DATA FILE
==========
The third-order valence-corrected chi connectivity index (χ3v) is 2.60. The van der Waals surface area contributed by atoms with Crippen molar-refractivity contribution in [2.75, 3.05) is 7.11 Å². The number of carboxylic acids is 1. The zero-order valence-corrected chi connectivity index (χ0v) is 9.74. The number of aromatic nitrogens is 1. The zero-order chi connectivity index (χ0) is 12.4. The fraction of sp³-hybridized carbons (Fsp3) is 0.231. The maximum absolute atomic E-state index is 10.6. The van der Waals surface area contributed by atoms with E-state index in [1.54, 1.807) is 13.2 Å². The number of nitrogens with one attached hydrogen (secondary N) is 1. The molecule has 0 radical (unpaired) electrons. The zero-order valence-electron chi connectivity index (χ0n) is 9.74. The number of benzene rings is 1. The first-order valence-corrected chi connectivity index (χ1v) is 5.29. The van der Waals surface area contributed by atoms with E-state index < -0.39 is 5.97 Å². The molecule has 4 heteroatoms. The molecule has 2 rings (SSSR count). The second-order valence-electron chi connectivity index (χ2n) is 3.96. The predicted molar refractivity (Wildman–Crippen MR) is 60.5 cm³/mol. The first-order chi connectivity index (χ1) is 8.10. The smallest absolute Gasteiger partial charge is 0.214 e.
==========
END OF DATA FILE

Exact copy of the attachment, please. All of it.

The third-order valence-corrected chi connectivity index (χ3v) is 2.60. The van der Waals surface area contributed by atoms with Crippen molar-refractivity contribution in [2.75, 3.05) is 7.11 Å². The number of carboxylic acids is 1. The zero-order valence-corrected chi connectivity index (χ0v) is 9.74. The number of aromatic nitrogens is 1. The zero-order chi connectivity index (χ0) is 12.4. The fraction of sp³-hybridized carbons (Fsp3) is 0.231. The maximum absolute atomic E-state index is 10.6. The van der Waals surface area contributed by atoms with E-state index in [1.54, 1.807) is 13.2 Å². The number of nitrogens with one attached hydrogen (secondary N) is 1. The molecule has 0 radical (unpaired) electrons. The zero-order valence-electron chi connectivity index (χ0n) is 9.74. The number of benzene rings is 1. The first-order valence-corrected chi connectivity index (χ1v) is 5.29. The van der Waals surface area contributed by atoms with E-state index < -0.39 is 5.97 Å². The molecule has 4 heteroatoms. The molecule has 2 rings (SSSR count). The second-order valence-electron chi connectivity index (χ2n) is 3.96. The predicted molar refractivity (Wildman–Crippen MR) is 60.5 cm³/mol. The first-order chi connectivity index (χ1) is 8.10. The smallest absolute Gasteiger partial charge is 0.214 e.